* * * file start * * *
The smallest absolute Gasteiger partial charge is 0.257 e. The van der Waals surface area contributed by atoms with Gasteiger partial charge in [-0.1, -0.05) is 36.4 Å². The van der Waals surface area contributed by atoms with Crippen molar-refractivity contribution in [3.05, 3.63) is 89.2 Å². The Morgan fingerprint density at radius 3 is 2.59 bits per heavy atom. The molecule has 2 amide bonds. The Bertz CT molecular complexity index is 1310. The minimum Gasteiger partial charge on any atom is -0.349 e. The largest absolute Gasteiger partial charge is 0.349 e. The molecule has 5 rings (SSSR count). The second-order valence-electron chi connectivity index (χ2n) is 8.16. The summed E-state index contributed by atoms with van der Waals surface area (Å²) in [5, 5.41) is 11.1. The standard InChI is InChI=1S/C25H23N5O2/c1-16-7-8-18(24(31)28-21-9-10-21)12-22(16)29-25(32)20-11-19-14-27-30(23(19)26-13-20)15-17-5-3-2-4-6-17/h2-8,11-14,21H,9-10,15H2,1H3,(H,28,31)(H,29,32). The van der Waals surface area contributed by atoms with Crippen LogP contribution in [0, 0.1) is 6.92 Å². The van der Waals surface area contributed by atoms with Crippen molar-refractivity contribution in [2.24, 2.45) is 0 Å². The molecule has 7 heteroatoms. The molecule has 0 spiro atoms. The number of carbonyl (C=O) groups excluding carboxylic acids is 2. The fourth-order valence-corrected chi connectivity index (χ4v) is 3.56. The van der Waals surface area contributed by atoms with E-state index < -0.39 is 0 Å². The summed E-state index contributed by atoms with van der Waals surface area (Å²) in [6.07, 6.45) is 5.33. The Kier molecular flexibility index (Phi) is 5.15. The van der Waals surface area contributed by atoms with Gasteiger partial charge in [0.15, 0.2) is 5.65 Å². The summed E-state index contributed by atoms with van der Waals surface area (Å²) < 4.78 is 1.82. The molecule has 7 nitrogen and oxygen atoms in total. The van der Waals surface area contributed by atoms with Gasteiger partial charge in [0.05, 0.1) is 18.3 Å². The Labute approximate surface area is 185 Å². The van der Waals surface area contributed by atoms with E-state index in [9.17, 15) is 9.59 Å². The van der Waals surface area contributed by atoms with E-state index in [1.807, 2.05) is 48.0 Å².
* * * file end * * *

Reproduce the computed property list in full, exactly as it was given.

The smallest absolute Gasteiger partial charge is 0.257 e. The van der Waals surface area contributed by atoms with Gasteiger partial charge in [-0.1, -0.05) is 36.4 Å². The van der Waals surface area contributed by atoms with Crippen molar-refractivity contribution in [3.05, 3.63) is 89.2 Å². The Morgan fingerprint density at radius 3 is 2.59 bits per heavy atom. The molecule has 2 amide bonds. The Bertz CT molecular complexity index is 1310. The minimum Gasteiger partial charge on any atom is -0.349 e. The largest absolute Gasteiger partial charge is 0.349 e. The molecule has 5 rings (SSSR count). The second-order valence-electron chi connectivity index (χ2n) is 8.16. The summed E-state index contributed by atoms with van der Waals surface area (Å²) in [5, 5.41) is 11.1. The standard InChI is InChI=1S/C25H23N5O2/c1-16-7-8-18(24(31)28-21-9-10-21)12-22(16)29-25(32)20-11-19-14-27-30(23(19)26-13-20)15-17-5-3-2-4-6-17/h2-8,11-14,21H,9-10,15H2,1H3,(H,28,31)(H,29,32). The van der Waals surface area contributed by atoms with Crippen LogP contribution in [0, 0.1) is 6.92 Å². The van der Waals surface area contributed by atoms with Crippen molar-refractivity contribution in [2.24, 2.45) is 0 Å². The molecule has 7 heteroatoms. The molecule has 0 spiro atoms. The number of carbonyl (C=O) groups excluding carboxylic acids is 2. The fourth-order valence-corrected chi connectivity index (χ4v) is 3.56. The van der Waals surface area contributed by atoms with E-state index < -0.39 is 0 Å². The summed E-state index contributed by atoms with van der Waals surface area (Å²) in [6.07, 6.45) is 5.33. The Kier molecular flexibility index (Phi) is 5.15. The van der Waals surface area contributed by atoms with Gasteiger partial charge in [0.15, 0.2) is 5.65 Å². The summed E-state index contributed by atoms with van der Waals surface area (Å²) < 4.78 is 1.82. The molecule has 7 nitrogen and oxygen atoms in total. The van der Waals surface area contributed by atoms with Gasteiger partial charge in [0.05, 0.1) is 18.3 Å². The Labute approximate surface area is 185 Å². The van der Waals surface area contributed by atoms with E-state index in [9.17, 15) is 9.59 Å². The van der Waals surface area contributed by atoms with E-state index in [1.807, 2.05) is 48.0 Å².